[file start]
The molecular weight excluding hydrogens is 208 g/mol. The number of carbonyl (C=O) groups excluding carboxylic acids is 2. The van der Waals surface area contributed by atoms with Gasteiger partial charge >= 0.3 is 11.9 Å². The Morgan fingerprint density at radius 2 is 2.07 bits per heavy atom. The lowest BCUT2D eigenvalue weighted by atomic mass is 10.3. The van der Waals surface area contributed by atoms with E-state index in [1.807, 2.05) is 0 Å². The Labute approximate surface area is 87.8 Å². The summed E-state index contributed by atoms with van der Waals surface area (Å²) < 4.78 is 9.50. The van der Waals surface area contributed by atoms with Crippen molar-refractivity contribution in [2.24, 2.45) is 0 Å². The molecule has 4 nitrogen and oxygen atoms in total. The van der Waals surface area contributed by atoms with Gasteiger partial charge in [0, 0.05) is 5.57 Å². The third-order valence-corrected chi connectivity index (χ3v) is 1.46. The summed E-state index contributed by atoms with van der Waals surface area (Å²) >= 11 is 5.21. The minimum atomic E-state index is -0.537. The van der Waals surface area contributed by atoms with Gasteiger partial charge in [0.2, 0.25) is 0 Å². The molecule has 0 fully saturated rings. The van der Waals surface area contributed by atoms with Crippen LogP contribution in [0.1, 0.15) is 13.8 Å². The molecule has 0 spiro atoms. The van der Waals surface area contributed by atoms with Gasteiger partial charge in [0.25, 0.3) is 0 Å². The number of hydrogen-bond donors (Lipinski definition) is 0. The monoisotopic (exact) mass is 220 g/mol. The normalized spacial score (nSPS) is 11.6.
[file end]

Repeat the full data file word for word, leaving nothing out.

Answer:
The molecular weight excluding hydrogens is 208 g/mol. The number of carbonyl (C=O) groups excluding carboxylic acids is 2. The van der Waals surface area contributed by atoms with Gasteiger partial charge >= 0.3 is 11.9 Å². The Morgan fingerprint density at radius 2 is 2.07 bits per heavy atom. The lowest BCUT2D eigenvalue weighted by atomic mass is 10.3. The van der Waals surface area contributed by atoms with E-state index in [1.807, 2.05) is 0 Å². The Labute approximate surface area is 87.8 Å². The summed E-state index contributed by atoms with van der Waals surface area (Å²) < 4.78 is 9.50. The van der Waals surface area contributed by atoms with Crippen molar-refractivity contribution in [2.24, 2.45) is 0 Å². The molecule has 4 nitrogen and oxygen atoms in total. The van der Waals surface area contributed by atoms with Gasteiger partial charge in [0, 0.05) is 5.57 Å². The third-order valence-corrected chi connectivity index (χ3v) is 1.46. The summed E-state index contributed by atoms with van der Waals surface area (Å²) >= 11 is 5.21. The minimum atomic E-state index is -0.537. The van der Waals surface area contributed by atoms with Gasteiger partial charge in [0.2, 0.25) is 0 Å². The molecule has 0 fully saturated rings. The van der Waals surface area contributed by atoms with Crippen LogP contribution in [0.1, 0.15) is 13.8 Å². The molecule has 0 spiro atoms. The van der Waals surface area contributed by atoms with Gasteiger partial charge in [0.25, 0.3) is 0 Å². The number of hydrogen-bond donors (Lipinski definition) is 0. The monoisotopic (exact) mass is 220 g/mol. The normalized spacial score (nSPS) is 11.6.